April 23, 2007 - SculptureCenter - Christian Tomaszewski and The Happiness of Objects
April 23, 2007

Christian Tomaszewski and The Happiness of Objects

LEFT: Christian Tomaszewski, On Chapels, Caves and Erotic Misery, 2005, Installation view, dimensions variable, Courtesy of the artist and Atlas Sztuki / RIGHT: John Miller, Imaginary Friend, 1999, Artificial flowers, Styrofoam sphere, monofilament, sand, mirror, 36 x 36, Courtesy of the artist and Metro Pictures

SculptureCenter is pleased to present Christian Tomaszewskis On Chapels, Caves and Erotic Misery and The Happiness of Objects opening on Sunday, April 29, 2007, 4-6pm.

Christian Tomaszewski
On Chapels, Caves and Erotic Misery
April 29 July 29, 2007

Since 2004, Christian Tomaszewski has been plunging into the entrails of David Lynch’s cult classic Blue Velvet (1986). Tomaszewski has been meticulously reconstructing parts of the film in real space: exploring the ability of architectural fragments to convey dramatic narrative. Tomaszewski is fascinated by the challenge of superimposing one space and structure onto another: the first, artificially woven together through film editing; the second, a totalizing structure defined by the walls and activities of the exhibition space. Both sets of conventions dissolve in their collision, leading to a third reality, which is a thematic structure in itself.
On Chapels, Caves and Erotic Misery also alludes to Kurt Schwitters Merzbau and the inexhaustible process of its re-creation. The installation keeps growing and changing with each exhibition and venue. Tomaszewski initiated this project with Luxe Gallery in New York City in 2004 and continued to develop it with Gallery Atlas Sztuki in Lodz, Poland in 2005. A full installation was recently shown at Kunstsammlungen Chemnitz in Germany in 2006. The project was most recently on view at Kunstforum Ostdeutsche Galerie Regensburg in Germany (January 26-March 18, 2007). Tomaszewski evolves and reorganizes the project with each presentation so that each exhibition creates a new, total environment. Completely transforming the lower level of SculptureCenter, Tomaszewski will develop and present the culminating iteration of On Chapels, Caves and Erotic Misery this summer.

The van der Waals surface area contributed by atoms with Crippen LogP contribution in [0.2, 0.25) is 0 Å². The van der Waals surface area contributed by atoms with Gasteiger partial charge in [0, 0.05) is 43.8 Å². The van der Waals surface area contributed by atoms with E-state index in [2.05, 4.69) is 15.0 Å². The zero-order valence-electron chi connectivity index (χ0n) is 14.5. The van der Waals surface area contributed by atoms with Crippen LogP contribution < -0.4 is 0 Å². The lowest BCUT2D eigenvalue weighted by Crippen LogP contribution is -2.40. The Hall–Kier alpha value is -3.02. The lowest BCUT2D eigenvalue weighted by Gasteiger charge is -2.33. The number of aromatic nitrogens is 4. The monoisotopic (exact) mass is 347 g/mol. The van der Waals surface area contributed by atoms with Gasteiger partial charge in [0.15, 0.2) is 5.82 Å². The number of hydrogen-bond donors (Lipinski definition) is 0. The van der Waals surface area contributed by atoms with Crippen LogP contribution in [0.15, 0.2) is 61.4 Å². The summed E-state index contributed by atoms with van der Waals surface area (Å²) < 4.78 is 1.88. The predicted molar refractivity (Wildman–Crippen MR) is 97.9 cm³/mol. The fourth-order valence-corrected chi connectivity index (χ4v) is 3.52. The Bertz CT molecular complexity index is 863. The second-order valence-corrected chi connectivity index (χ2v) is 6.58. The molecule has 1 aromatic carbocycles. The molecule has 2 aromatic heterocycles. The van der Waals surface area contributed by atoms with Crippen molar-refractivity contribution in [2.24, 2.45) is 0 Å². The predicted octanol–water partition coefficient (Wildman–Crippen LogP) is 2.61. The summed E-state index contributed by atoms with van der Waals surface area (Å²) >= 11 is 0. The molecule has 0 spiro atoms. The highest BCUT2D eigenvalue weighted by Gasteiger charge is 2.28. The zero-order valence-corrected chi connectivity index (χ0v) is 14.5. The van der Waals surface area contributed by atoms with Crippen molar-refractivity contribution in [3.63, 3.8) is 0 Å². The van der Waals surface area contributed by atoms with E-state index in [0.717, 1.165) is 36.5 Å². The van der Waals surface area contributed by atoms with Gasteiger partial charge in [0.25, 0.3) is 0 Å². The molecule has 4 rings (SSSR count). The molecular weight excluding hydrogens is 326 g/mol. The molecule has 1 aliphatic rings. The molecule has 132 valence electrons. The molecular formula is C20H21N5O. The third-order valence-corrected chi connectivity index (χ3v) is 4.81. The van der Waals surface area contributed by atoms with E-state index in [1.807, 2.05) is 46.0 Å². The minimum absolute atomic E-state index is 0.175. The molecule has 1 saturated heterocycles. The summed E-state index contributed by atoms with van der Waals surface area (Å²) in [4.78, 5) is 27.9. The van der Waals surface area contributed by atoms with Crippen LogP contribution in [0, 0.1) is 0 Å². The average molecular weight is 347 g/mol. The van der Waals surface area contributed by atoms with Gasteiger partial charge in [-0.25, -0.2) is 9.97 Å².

For more information, click here to download the full press release.
The Happiness of Objects
Felipe Arturo, Fia Backström, Andrea Blum, Tom Burr, Valentin Carron, Center for Urban Pedagogy (CUP), Philippe Decrauzat, Sylvie Fleury, Harald Hund & Paul Horn, Craig Kalpakjian, Allan Kaprow, Jutta Koether, Sol LeWitt, John Miller, Olivier Mosset, Nils Norman, Amy O’Neill, Mamiko Otsubo, Ward Shelley (with Pelle Brage, Eva Lacour, Douglas Paulson, Maria Petschnig, Alex Schweder), J. St. Bernard, Haim Steinbach, Lan Tuazon Documents: Wim Delvoye, Robert Indiana & Larry Aldrich, Mel Ramos, Annette Tison & Talus Taylor
Organized by SculptureCenter curator Sarina Basta
April 29 July 29, 2007
The Happiness of Objects embraces W.J.T. Mitchells invitation to consider the possibility that objects have their own desires (What do Pictures Want? The Lives and Loves of Images, 2005). While Mitchell focuses on the relationship between the image or object and the viewer, The Happiness of Objects will attempt to capture what objects want from other objects, from the context of their display to potential response to their presence. This necessarily involves a mixture of formal and subjective concerns such as space, light, proximity, hybridization, and life expectancy. Vitrines will display documents that examine pose and objectification, dimensions of scale, and mimesis.

In attempt to crystallize some of the main points of Mitchells hypothesis, the exhibition proposes The Objects Bill of Rights, a non-exhaustive and disputable list. It is also a prelude to considering the object as an autonomous subject within a larger society of objects. At a moment when human rights seem negotiable, The Objects Bill of Rights is a satirical proposition albeit with a genuine interest in the formal properties and some of the set of relations that art objects engage with.

For more information, click here to download the full press release.